Despite this, the impact of social media influencers is also known to have desirable consequences. Influencers like 20-year-old Cartia Mallan inspire her followers to be more spiritually and emotionally vulnerable. Other positive experiences include social media influencers acting as ambassadors for “self-expression, which enable self-reflection, catharsis, and validating feedback” (Boyd, 2008). This is not the only case of social media influencers positively impacting their followers, and it won’t be the last. On the other side of the same coin, Shani Grimmond has mentioned in many of her videos that she used to be really shy before starting YouTube made her more confident. This feeds into her followers processing that information and mimicking it.                                                                     


Ultimately, social media influencers do not have overall harmful effects on the identity formation of teenagers. How adolescents choose to process the information they are given online cannot be equated to either a positive or negative experience when most of the time, the full use of an adolescent’ experience on social media is multifaceted. In the networked world of an adolescent, in some cases social media influencers can contribute to potentially harmful outcomes like envy and feeling left out, and in other cases, can contribute to more positive outcomes like self-expression. Social media influencers would know better than anyone how complex social media use and influence is (Weinstein, 2018).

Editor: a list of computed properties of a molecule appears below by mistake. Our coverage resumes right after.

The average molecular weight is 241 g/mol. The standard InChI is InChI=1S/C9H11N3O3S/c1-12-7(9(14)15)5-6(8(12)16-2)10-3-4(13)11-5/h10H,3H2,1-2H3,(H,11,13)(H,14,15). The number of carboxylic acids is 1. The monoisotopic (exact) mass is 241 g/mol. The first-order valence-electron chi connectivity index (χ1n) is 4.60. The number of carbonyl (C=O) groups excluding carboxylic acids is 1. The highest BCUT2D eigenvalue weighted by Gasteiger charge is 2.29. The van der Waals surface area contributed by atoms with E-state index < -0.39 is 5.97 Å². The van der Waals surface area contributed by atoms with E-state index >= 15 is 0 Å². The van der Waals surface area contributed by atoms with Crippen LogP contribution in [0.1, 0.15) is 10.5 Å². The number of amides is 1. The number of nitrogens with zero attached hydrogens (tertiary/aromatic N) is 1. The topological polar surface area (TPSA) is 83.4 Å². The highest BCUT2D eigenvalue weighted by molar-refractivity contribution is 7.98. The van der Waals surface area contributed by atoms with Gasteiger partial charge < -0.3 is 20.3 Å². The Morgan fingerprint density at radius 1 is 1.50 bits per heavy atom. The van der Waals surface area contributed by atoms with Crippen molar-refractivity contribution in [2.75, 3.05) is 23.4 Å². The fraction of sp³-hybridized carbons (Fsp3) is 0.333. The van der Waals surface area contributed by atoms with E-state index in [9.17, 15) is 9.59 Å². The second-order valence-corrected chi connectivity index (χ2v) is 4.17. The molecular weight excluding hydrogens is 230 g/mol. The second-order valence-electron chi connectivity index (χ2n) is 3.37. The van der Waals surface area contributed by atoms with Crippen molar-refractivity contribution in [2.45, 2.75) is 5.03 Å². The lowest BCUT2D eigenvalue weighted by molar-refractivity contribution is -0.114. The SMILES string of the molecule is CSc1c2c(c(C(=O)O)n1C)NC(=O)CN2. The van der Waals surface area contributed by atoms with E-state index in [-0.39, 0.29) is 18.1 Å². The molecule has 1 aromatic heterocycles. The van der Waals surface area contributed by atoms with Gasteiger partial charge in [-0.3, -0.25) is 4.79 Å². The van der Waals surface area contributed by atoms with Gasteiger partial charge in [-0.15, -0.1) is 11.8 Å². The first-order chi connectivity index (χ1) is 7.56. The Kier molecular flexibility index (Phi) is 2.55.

Arnett, J. J. (2010).  Adolescence and emerging adulthood:  A cultural approach. (4th edition). Upper Saddle River, NJ:  Pearson-Prentice Hall.

Aronson, E., Wilson, T. D., & Akert, R. M. (2010). Social Psychology (7th ed.) Upper Saddle River, NJ: Prentice-Hall

Boyd, D. (2007). Why Youth (Heart) Social Network Sites: The Role of Networked Publics in Teenage Social Life. In D. Buckingham (Ed.), MacArthur Foundation Series on Digital Learning Youth, Identity, and Digital Media Volume. Cambridge, MA: MIT Press.

Brown, D., & Hayes, N. (2008). Influencer marketing. Amsterdam: ELSEVIER.

Brown, L. (2018, March 6). UPDATED Q&A! WHATS BEEN GOING ON? [Video file]. Retrieved from

Chae, Jiyoung. (2017). Explaining Females’ Envy Toward Social Media Influencers. Media Psychology, 21 (2), 246-262.

Djafarova, E., & Trofimenko, O. (2018). ‘Instafamous’ – credibility and self-presentation of micro-celebrities on social media. Information, Communication & Society.

Evans, N. J., Phua, J., Lim, J., & Hyoyeun, J. (2017). Disclosing Instagram Influencer Advertising: The Effects of Disclosure Language on Advertising Recognition, Attitudes, and Behavioural Intent. Journal of Interactive Advertising, 17 (2), 138-149.

Ge, J., & Gretzel, U. (2017). Emoji rhetoric: a social media influencer perspective, Journal of Marketing Management, 34 (15-16), 1272-1295.

Grimmond, S. (2017, August 20). I Want A Boob Job… | SHANI GRIMMOND [Video file]. Retrieved from

Singh, C. (2010). New Media and Cultural Identity. China Media Research, 6(1), 86-90.

Turkle, S. (1997). Multiple Subjectivity and Virtual Community at the End of the Freudian Century. Sociological Inquiry, 67(1).

Weinstein, E. (2018). The social media see-saw: Positive and negative influences on adolescent’s affective well being, New Media & Society, 20 (10), 3597-3623.

Worsham, S. (2011, November 28). Media’s Influence on Social Norms and Identity Development of Youth [Blog post]. Retrieved from